The Influence of Logical Positivism on
Ann L. Whall
While logical positivism has been said to have had major influnce on the devel-
opment of nursing theory, whether this influence pervades other aspects of the
discipline has not been discussed. One central aspect of logical positivism, the
verijicationist perspective, was used to examine texts, curricular guides and
standardr of practice that guided nursing practice in the &cades in which logi-
cal positivism had influence on nursing theory construction. This review of the
literature does not support the influence of logical positivism, as exemplijed by
the verijcationist perspective, on nursing practice guidelines.
Scrooge retired early on the evening before Christmas.
When the first spirit appeared to him, one Jacob Marley,
Scrooge doubted Marley’s existence. Marley said to Scrooge,
“Why do you doubt your senses?” Scrooge replied that he
did so because the senses are so easily affected. Scrooge sug-
gested that Marley’s appearance might be the result of indi-
gestion brought on by an underdone potato or slightly tainted
In this scene from A Christmas Carol, Dickens alludes to one
of the central issues in philosophy of science, to wit, how we
know what we know, and what counts for proof of what we
know. Various schools of philosophy have debated this issue
for many years.
The views of philosophy of science, it has been argued,
have influenced all attempts “to know” (Polkinghorne,
1983). Thus attempts of nursing to structure its body of
knowledge may understandably have been influenced by val-
ues represented by the prevailing philosophy of science. This
paper examines the influence of the logical positivist perspec-
tive on one type of nursing knowledge-the
nursing practice found in the period between the 1950s and
1970s. It was during these decades that logical positivism was
described as having its greatest influence on the development
of nursing theory (Suppe & Jacox, 1985).
There are several premises on which this paper is based.
The first premise is that philosophy of science informs or
influences the development of nursing knowledge, just as it
informs all knowledge development efforts; this is opposite of
the position that philosophy of science is an outcome of these
efforts. Secondly, Ellis’ (1984) position is accepted regarding
the nature of science in nursing. Ellis stated that science is
comprised of both the products and the processes of our
attempts “to know.” The processes are seen as the discus-
sions and arguments regarding the products of the discipline.
Science is thus comprised of processes such as research exam-
inations as well as philosophic inquiries. The scientific prod-
ucts are, in this view, the outcomes of these processes. Such
products as theory as well as nursing practice guides are thus
scientific products of our discipline. In this sense nursing
practice is a product of the scientific processes-not
than science itself.
A final premise on which this paper is based is that by
examination of practice guidelines we may infer conclusions
regarding the nature of nursing practice itself. The validity of
this conclusion is always open to further examination and
might be one outcome of this discussion. Because this paper
is, however, an initial attempt to examine the influence of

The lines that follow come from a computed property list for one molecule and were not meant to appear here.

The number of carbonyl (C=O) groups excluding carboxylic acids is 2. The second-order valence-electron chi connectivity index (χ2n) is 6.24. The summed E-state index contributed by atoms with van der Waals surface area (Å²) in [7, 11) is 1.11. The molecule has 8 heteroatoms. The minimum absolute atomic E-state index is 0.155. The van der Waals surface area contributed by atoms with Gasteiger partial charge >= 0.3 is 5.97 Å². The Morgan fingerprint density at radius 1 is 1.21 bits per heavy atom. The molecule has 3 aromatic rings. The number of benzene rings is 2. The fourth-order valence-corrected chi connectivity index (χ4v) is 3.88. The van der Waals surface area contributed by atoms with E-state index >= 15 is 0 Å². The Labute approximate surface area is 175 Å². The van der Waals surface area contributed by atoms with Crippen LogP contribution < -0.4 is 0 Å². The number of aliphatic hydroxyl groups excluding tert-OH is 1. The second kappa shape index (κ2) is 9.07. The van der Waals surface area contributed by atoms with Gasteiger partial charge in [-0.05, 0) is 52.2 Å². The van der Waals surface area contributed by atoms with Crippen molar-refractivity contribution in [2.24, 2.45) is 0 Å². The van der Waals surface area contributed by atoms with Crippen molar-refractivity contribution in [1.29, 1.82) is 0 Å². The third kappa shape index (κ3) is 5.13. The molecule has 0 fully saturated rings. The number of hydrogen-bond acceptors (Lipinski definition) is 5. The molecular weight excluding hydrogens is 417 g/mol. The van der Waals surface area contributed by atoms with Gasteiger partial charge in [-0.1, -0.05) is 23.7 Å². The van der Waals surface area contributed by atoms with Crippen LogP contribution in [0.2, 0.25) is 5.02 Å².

logical positivism on nursing practice guidelines, it stops
short of examination of practice itself and leaves this question
for others to pursue.
The Influence of Logical Positivism on Nursing
It is important to realize that the field of logical positivism
is much too broad to be useful in any one examination of
nursing practice guidelines. Several major tenants of logical
positivism were examined for this paper; and in each case
logical positivists were found who would deny each of the ten-
ants. This variability forced the focus on one specific aspect of
logical positivistic view, i.e., the verificationists’ perspective,
generally held to be reflective of the original Vienna Circle of
philosophers (Flew, 1979).
The important discussion of Jacox and Webster (1986),
concerning logical positivism serves as a beginning point for
this discussion. Jacox and Webster pointed out that a prior
paper of Jacox’s (1974) assumed certain tenants of logical
positivism, and suggested that other nursing theory develop-
ment discussions at that time also reflected an implicit logical
ANN 1 . WHALL. R.N.. Ph.D., F.A.A.N. Lambda, is Professor and Director,
Center for the Development of Gerontological Nursing, University of
Michigan. School of Nursing, 400 North lngalls Building, Ann Arbor, MI
48109. The author recognizes Peter Railton, Ph.D., Associate Professor
of Philosophy, University of Michigan, and Margaret Calarco, doctoral
student, the University of Michigan, School of Nursing, who reviewed
and made suggestions on the manuscript. A major portion of this
paper was presented to the Doctoral Nursing Forum, Tucson, A2 on
June 16, 1988. Correspondence to 400 North lngalls Building, Ann
Arbor, MI 48109.
Accepted for publication March 15,1989.
Volume 2 1, Number 4, Winter 1989
The Influence of Logical Positivism on Nursing Practice
technical considerations (p. 21). A categorization of the
detailed activities of nursing also suggested a valuing of intro-
This guide thus put forth a view that was opposed to that of
the strict verificationist perspective. Whether spirituality and
emotions were viewed the same way in 1937 as they are today
is a subject for historical research. Use of these terms, how-
ever, supports a lack of a strict verificationist perspective in
these guidelines. This was the last curriculum guide to be